In accordance with this purpose the sacred books were written in the simplest language that the world knew. Not in the Egyptian hieroglyphics, which have stood on tombs and temples unread from age to age,—no living man for centuries having been able to decipher them until modern research has unravelled their mysteries; not in the seven or eight hundred different cuneiform characters, in which the literature of Assyria, Babylon, and Persia, has been locked and buried and forgotten for many centuries; not in the 537 letters of the Hindoo alphabet, or in the 247 characters of the Tamil tongue; not in the 208 letters of the Abyssinian language; not in the 43,960 different characters which have sealed up the thoughts of the Chinese sages, rendering it impossible for ordinary persons to have a competent acquaintance with the literature of that land; but in the twenty-two letters of the Hebrew alphabet, which a child might learn in an hour, and some of which, in their ancient forms, as inscribed upon the Moabite stone, would be recognized to-day by any school child as identical with letters of our own alphabet; and which in their simplicity have held their place uninterruptedly in the minds and memories of successive generations, never having been lost or forgotten for a day, though the more complicated alphabets and hieroglyphics of other tongues have been buried for ages in oblivion.
The Mosaic law required that each Israelite should wear upon his person and inscribe upon the posts of his dwelling certain portions of the Hebrew Scriptures. The tendency of this requirement was to banish illiteracy from the Israelitish nation, and to make them a reading people; and the simplicity of their alphabet and their language has made them a reading people, and fitted them to take rank among the foremost of the nations in their qualifications for the pursuit of knowledge.
When in the long captivity in Babylon the Hebrew tongue had been in part forgotten, and the Chaldean language had partially sup. planted it in the minds of the common people, Ezra, “a scribe well instructed in the law,” with his associates, were accustomed to read in the book of the law, and give the sense distinctly, so that the people could understand the message which was given to them of God. The Jewish historian, Josephus, informs us that when the books of the Mosaic law were desired for the use of the great Alexandrian library, they were promptly translated into the Greek tongue;* and the entire Jewish Scriptures were subsequently translated into that language, for the use of such Jews as were more familiar with the Greek tongue than with the language of their forefathers.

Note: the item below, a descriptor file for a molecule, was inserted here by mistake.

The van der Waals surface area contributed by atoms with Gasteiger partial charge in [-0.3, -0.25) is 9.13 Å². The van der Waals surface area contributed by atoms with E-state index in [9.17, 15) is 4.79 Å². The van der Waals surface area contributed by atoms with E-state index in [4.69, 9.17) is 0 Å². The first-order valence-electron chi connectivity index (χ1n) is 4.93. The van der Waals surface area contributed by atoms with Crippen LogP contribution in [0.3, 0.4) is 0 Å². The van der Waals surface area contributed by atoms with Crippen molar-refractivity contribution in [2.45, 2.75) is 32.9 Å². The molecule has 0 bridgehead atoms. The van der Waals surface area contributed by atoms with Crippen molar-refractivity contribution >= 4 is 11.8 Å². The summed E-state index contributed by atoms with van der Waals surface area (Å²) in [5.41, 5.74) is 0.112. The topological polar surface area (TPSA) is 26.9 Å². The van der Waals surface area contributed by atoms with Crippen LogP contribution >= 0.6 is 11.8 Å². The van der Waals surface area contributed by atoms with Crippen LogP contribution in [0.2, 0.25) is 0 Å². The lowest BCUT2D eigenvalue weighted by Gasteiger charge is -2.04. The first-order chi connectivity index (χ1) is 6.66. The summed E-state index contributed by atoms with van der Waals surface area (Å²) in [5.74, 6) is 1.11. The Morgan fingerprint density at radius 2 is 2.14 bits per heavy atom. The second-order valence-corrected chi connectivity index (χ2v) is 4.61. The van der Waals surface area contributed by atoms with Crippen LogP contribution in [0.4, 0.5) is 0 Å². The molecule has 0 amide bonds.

The superstition which makes the devout Mohammedan unwilling to translate the Koran into any other tongue, or which leads men to utter their prayers and teachings in a language not comprehended by the people, had no place in the early church of the Lord Jesus Christ. At the first dawning of the Gospel day, the Holy Spirit took care that the devout men from every nation, dwelling at Jerusalem should each hear in their own tongue wherein they were born, the wonderful works of God; and the gift of tongues bestowed for this purpose was a most serviceable instrumentality of the early church. But as in the primitive church he who spake with tongues was required to keep silence unless there was present someone who could interpret; and as the apostle declared that he would rather speak five words with the understanding than ten thousand words in an unknown tongue, we may naturally conclude that early provision would be made for the translation of the apostolic records into the tongues of the different nations, who, though sometime afar off, had now been brought nigh by the blood of Christ.
A spectacular religion, consisting largely of forms and ceremonies, robes and rituals, signs and symbols, might be modified, corrupted, suppressed by persecution, and speedily forgotten; for the passing of a single generation might efface the memory of its forms and symbols: *Jewish Antiquities, Preface g IV.